But when it came to “structural reform”, ie reducing the size of the public sector, selling off state assets, reducing labour and pension rights, lower corporate taxes, etc, progress had been much slower. Apparently, Italy, Greece, Spain and Portugal were still much less oriented to allowing the capitalist sector free rein than the likes of the Netherlands or Ireland.
The euro project was unique in one way. It was designed to achieve integration and convergence among various European capitalist states, but without establishing a full federal union of Europe, with one government, one budget, one set of tax laws and one banking system. For a while it seemed to work-until the crisis came, although even in the boom years there was more divergence than convergence.
Can the euro’s halfway house now survive? It is not heading towards some federal union of European states, whatever the claims of the nationalist sceptics of UKIP or the Front National. A “United States of Europe” under capitalism is not on the agenda. The halfway house could lumber on if economic growth returns. But growth depends on investment. And investment has collapsed and not just in the weaker capitalist economies of the Eurozone. Since 2007 investment has risen in only one of the 17 countries (Luxembourg).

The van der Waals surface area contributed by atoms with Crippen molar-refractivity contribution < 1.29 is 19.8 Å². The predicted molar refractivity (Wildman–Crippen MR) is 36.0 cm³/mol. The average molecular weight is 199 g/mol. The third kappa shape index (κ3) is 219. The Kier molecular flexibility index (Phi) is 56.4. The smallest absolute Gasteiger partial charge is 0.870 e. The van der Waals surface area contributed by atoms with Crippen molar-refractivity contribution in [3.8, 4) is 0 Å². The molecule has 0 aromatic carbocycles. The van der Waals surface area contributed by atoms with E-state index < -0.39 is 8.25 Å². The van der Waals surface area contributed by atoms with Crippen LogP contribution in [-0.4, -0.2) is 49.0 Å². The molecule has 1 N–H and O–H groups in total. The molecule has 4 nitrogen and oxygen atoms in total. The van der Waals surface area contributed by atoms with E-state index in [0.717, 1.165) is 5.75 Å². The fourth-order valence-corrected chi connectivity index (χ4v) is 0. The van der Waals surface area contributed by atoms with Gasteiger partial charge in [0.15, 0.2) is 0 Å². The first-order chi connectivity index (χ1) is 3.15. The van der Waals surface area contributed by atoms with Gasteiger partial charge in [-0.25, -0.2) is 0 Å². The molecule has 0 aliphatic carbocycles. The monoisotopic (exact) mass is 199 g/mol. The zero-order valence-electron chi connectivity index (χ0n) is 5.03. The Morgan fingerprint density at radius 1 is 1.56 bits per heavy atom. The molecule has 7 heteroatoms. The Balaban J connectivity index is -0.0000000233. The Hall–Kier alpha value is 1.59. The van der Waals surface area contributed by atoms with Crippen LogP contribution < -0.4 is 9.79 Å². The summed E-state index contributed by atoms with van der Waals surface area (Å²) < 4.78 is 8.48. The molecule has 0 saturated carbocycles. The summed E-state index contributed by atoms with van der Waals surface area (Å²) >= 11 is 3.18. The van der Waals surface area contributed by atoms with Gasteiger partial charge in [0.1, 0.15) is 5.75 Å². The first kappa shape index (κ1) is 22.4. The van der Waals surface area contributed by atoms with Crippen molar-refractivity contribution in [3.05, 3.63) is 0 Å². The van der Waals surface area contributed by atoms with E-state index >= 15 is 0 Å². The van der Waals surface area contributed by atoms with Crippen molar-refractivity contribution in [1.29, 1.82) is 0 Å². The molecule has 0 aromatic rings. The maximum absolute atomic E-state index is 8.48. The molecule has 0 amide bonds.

The issue of external competitiveness is less important. For the seven countries whose 2012 GDP was higher than in 2007, net exports made a big difference in only three cases; of the ten countries where GDP declined, net trade made a material contribution in seven, but this was not enough to offset the decline in investment. In other words, the problem for the weaker euro capitalist states is not external competitiveness, but investment-it’s a very conventional capitalist crisis.
Profitability and leverage
Overall, world GDP growth remains modest at best, with the average real growth rate well below that before the crisis (figure 9).
Figure 9: Global manufacturing purchasing managers’ index (PMI) and world GDP
Source: JP Morgan
This weak “square root” recovery or Long Depression is the product of two factors, the failure of profitability to recover to pre-crisis levels, let alone to the higher peak levels of the mid-1990s, in the major economies and the weight of excessive debt on investment and profit that must be reduced before profitability and investment can recover on a sustained basis.